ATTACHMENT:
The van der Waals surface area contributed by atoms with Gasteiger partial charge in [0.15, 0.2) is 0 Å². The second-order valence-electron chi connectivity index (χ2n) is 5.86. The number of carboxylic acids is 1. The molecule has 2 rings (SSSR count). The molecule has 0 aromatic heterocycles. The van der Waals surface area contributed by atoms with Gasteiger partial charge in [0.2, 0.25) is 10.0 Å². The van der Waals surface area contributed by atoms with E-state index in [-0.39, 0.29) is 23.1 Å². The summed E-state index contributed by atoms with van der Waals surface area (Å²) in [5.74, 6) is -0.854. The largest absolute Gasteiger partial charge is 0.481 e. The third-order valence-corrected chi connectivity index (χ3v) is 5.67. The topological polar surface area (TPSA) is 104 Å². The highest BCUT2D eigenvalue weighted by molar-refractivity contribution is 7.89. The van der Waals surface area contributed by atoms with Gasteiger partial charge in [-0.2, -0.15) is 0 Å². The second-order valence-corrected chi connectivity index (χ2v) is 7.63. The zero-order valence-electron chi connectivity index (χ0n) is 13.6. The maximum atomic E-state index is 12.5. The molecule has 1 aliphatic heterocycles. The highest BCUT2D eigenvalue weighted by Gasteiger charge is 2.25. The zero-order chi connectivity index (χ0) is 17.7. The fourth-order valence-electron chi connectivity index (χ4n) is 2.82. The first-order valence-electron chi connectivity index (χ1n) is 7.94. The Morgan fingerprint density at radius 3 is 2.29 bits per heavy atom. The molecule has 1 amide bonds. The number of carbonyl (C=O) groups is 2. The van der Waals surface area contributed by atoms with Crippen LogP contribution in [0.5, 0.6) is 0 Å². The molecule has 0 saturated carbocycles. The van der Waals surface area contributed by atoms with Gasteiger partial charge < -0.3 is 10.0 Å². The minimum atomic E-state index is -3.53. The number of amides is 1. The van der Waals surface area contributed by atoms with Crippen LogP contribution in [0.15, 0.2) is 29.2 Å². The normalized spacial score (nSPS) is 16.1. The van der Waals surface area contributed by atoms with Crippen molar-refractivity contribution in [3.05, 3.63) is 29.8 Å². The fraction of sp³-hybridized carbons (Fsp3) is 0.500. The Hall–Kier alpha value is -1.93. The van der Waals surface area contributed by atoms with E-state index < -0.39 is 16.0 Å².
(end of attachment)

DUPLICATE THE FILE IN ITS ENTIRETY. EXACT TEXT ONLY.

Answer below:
The van der Waals surface area contributed by atoms with Gasteiger partial charge in [0.15, 0.2) is 0 Å². The second-order valence-electron chi connectivity index (χ2n) is 5.86. The number of carboxylic acids is 1. The molecule has 2 rings (SSSR count). The molecule has 0 aromatic heterocycles. The van der Waals surface area contributed by atoms with Gasteiger partial charge in [0.2, 0.25) is 10.0 Å². The van der Waals surface area contributed by atoms with E-state index in [-0.39, 0.29) is 23.1 Å². The summed E-state index contributed by atoms with van der Waals surface area (Å²) in [5.74, 6) is -0.854. The largest absolute Gasteiger partial charge is 0.481 e. The third-order valence-corrected chi connectivity index (χ3v) is 5.67. The topological polar surface area (TPSA) is 104 Å². The highest BCUT2D eigenvalue weighted by molar-refractivity contribution is 7.89. The van der Waals surface area contributed by atoms with Gasteiger partial charge in [-0.2, -0.15) is 0 Å². The second-order valence-corrected chi connectivity index (χ2v) is 7.63. The zero-order valence-electron chi connectivity index (χ0n) is 13.6. The maximum atomic E-state index is 12.5. The molecule has 1 aliphatic heterocycles. The highest BCUT2D eigenvalue weighted by Gasteiger charge is 2.25. The zero-order chi connectivity index (χ0) is 17.7. The fourth-order valence-electron chi connectivity index (χ4n) is 2.82. The first-order valence-electron chi connectivity index (χ1n) is 7.94. The Morgan fingerprint density at radius 3 is 2.29 bits per heavy atom. The molecule has 1 amide bonds. The number of carbonyl (C=O) groups is 2. The van der Waals surface area contributed by atoms with Crippen LogP contribution in [0.5, 0.6) is 0 Å². The molecule has 0 saturated carbocycles. The van der Waals surface area contributed by atoms with Gasteiger partial charge < -0.3 is 10.0 Å². The minimum atomic E-state index is -3.53. The number of amides is 1. The van der Waals surface area contributed by atoms with Crippen LogP contribution in [0.15, 0.2) is 29.2 Å². The normalized spacial score (nSPS) is 16.1. The van der Waals surface area contributed by atoms with Crippen molar-refractivity contribution in [3.05, 3.63) is 29.8 Å². The fraction of sp³-hybridized carbons (Fsp3) is 0.500. The Hall–Kier alpha value is -1.93. The van der Waals surface area contributed by atoms with E-state index < -0.39 is 16.0 Å².